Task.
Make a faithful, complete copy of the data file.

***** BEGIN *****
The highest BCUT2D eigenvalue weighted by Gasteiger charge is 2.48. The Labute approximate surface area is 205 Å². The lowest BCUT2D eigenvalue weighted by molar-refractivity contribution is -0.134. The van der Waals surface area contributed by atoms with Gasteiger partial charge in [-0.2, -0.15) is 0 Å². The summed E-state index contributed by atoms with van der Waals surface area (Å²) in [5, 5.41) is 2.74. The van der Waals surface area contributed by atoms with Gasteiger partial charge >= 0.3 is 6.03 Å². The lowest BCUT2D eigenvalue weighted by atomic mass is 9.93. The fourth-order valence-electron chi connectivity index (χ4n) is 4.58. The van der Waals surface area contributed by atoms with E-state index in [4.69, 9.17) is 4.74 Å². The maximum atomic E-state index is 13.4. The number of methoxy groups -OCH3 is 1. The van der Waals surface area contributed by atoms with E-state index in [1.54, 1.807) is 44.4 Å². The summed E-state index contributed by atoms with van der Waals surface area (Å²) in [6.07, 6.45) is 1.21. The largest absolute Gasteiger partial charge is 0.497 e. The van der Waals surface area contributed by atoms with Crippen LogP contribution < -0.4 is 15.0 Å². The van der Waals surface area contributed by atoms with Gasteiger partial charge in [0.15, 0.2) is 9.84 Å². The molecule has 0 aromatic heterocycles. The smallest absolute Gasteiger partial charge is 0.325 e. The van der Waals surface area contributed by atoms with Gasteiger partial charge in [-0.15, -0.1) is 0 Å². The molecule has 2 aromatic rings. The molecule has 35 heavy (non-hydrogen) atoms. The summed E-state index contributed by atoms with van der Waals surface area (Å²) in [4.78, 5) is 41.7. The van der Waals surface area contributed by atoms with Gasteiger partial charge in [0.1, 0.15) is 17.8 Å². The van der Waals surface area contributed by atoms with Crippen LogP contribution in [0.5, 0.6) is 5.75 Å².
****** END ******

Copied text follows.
The highest BCUT2D eigenvalue weighted by Gasteiger charge is 2.48. The Labute approximate surface area is 205 Å². The lowest BCUT2D eigenvalue weighted by molar-refractivity contribution is -0.134. The van der Waals surface area contributed by atoms with Gasteiger partial charge in [-0.2, -0.15) is 0 Å². The summed E-state index contributed by atoms with van der Waals surface area (Å²) in [5, 5.41) is 2.74. The van der Waals surface area contributed by atoms with Gasteiger partial charge >= 0.3 is 6.03 Å². The lowest BCUT2D eigenvalue weighted by atomic mass is 9.93. The fourth-order valence-electron chi connectivity index (χ4n) is 4.58. The van der Waals surface area contributed by atoms with E-state index in [4.69, 9.17) is 4.74 Å². The maximum atomic E-state index is 13.4. The number of methoxy groups -OCH3 is 1. The van der Waals surface area contributed by atoms with E-state index in [1.54, 1.807) is 44.4 Å². The summed E-state index contributed by atoms with van der Waals surface area (Å²) in [6.07, 6.45) is 1.21. The largest absolute Gasteiger partial charge is 0.497 e. The van der Waals surface area contributed by atoms with Crippen LogP contribution < -0.4 is 15.0 Å². The van der Waals surface area contributed by atoms with Gasteiger partial charge in [0.15, 0.2) is 9.84 Å². The molecule has 0 aromatic heterocycles. The smallest absolute Gasteiger partial charge is 0.325 e. The van der Waals surface area contributed by atoms with Gasteiger partial charge in [-0.15, -0.1) is 0 Å². The molecule has 2 aromatic rings. The molecule has 35 heavy (non-hydrogen) atoms. The summed E-state index contributed by atoms with van der Waals surface area (Å²) in [4.78, 5) is 41.7. The van der Waals surface area contributed by atoms with Gasteiger partial charge in [0.1, 0.15) is 17.8 Å². The van der Waals surface area contributed by atoms with Crippen LogP contribution in [0.5, 0.6) is 5.75 Å².